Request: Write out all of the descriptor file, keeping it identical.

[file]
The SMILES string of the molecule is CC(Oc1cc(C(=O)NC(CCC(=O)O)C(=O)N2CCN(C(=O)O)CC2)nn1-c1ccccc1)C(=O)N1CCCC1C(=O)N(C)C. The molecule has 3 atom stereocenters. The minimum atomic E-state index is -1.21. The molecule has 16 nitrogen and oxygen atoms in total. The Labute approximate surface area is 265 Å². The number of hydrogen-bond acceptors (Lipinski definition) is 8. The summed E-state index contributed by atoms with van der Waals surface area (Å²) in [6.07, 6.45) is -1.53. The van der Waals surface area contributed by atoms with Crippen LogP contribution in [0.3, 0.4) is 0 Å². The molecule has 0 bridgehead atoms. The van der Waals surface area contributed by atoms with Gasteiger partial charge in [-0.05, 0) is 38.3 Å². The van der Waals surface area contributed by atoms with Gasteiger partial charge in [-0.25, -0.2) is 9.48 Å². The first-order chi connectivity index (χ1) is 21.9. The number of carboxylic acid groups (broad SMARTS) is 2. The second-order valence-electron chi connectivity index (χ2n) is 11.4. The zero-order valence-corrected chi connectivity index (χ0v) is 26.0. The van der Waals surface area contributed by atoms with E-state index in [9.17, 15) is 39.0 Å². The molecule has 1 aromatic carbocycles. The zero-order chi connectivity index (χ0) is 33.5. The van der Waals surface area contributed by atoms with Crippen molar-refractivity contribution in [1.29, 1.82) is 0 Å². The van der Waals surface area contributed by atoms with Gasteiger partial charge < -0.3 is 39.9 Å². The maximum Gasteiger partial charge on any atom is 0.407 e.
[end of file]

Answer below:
The SMILES string of the molecule is CC(Oc1cc(C(=O)NC(CCC(=O)O)C(=O)N2CCN(C(=O)O)CC2)nn1-c1ccccc1)C(=O)N1CCCC1C(=O)N(C)C. The molecule has 3 atom stereocenters. The minimum atomic E-state index is -1.21. The molecule has 16 nitrogen and oxygen atoms in total. The Labute approximate surface area is 265 Å². The number of hydrogen-bond acceptors (Lipinski definition) is 8. The summed E-state index contributed by atoms with van der Waals surface area (Å²) in [6.07, 6.45) is -1.53. The van der Waals surface area contributed by atoms with Crippen LogP contribution in [0.3, 0.4) is 0 Å². The molecule has 0 bridgehead atoms. The van der Waals surface area contributed by atoms with Gasteiger partial charge in [-0.05, 0) is 38.3 Å². The van der Waals surface area contributed by atoms with Gasteiger partial charge in [-0.25, -0.2) is 9.48 Å². The first-order chi connectivity index (χ1) is 21.9. The number of carboxylic acid groups (broad SMARTS) is 2. The second-order valence-electron chi connectivity index (χ2n) is 11.4. The zero-order valence-corrected chi connectivity index (χ0v) is 26.0. The van der Waals surface area contributed by atoms with E-state index in [9.17, 15) is 39.0 Å². The molecule has 1 aromatic carbocycles. The zero-order chi connectivity index (χ0) is 33.5. The van der Waals surface area contributed by atoms with Crippen molar-refractivity contribution in [1.29, 1.82) is 0 Å². The van der Waals surface area contributed by atoms with Gasteiger partial charge < -0.3 is 39.9 Å². The maximum Gasteiger partial charge on any atom is 0.407 e.